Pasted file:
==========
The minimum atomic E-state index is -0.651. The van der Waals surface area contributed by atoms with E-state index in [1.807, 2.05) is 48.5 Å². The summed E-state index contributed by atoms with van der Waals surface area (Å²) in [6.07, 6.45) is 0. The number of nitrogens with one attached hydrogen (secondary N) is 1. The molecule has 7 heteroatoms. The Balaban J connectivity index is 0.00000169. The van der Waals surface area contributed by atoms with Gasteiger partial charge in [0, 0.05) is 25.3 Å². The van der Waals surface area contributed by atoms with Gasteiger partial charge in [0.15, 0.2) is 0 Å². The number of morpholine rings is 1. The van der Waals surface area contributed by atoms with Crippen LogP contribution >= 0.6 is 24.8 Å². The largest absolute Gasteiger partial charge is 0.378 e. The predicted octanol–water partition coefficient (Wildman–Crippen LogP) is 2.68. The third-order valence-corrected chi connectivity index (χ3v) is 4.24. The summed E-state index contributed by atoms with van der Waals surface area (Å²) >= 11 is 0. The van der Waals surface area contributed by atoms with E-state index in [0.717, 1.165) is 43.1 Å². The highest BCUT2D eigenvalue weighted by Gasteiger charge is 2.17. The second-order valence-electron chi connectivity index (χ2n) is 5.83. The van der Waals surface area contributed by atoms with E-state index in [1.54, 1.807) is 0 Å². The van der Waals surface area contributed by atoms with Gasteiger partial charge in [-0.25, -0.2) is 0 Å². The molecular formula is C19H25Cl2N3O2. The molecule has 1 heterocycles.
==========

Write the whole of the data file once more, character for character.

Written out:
The minimum atomic E-state index is -0.651. The van der Waals surface area contributed by atoms with E-state index in [1.807, 2.05) is 48.5 Å². The summed E-state index contributed by atoms with van der Waals surface area (Å²) in [6.07, 6.45) is 0. The number of nitrogens with one attached hydrogen (secondary N) is 1. The molecule has 7 heteroatoms. The Balaban J connectivity index is 0.00000169. The van der Waals surface area contributed by atoms with Gasteiger partial charge in [0, 0.05) is 25.3 Å². The van der Waals surface area contributed by atoms with Gasteiger partial charge in [0.15, 0.2) is 0 Å². The number of morpholine rings is 1. The van der Waals surface area contributed by atoms with Crippen LogP contribution >= 0.6 is 24.8 Å². The largest absolute Gasteiger partial charge is 0.378 e. The predicted octanol–water partition coefficient (Wildman–Crippen LogP) is 2.68. The third-order valence-corrected chi connectivity index (χ3v) is 4.24. The summed E-state index contributed by atoms with van der Waals surface area (Å²) >= 11 is 0. The van der Waals surface area contributed by atoms with E-state index in [0.717, 1.165) is 43.1 Å². The highest BCUT2D eigenvalue weighted by Gasteiger charge is 2.17. The second-order valence-electron chi connectivity index (χ2n) is 5.83. The van der Waals surface area contributed by atoms with E-state index in [1.54, 1.807) is 0 Å². The van der Waals surface area contributed by atoms with Gasteiger partial charge in [-0.25, -0.2) is 0 Å². The molecular formula is C19H25Cl2N3O2. The molecule has 1 heterocycles.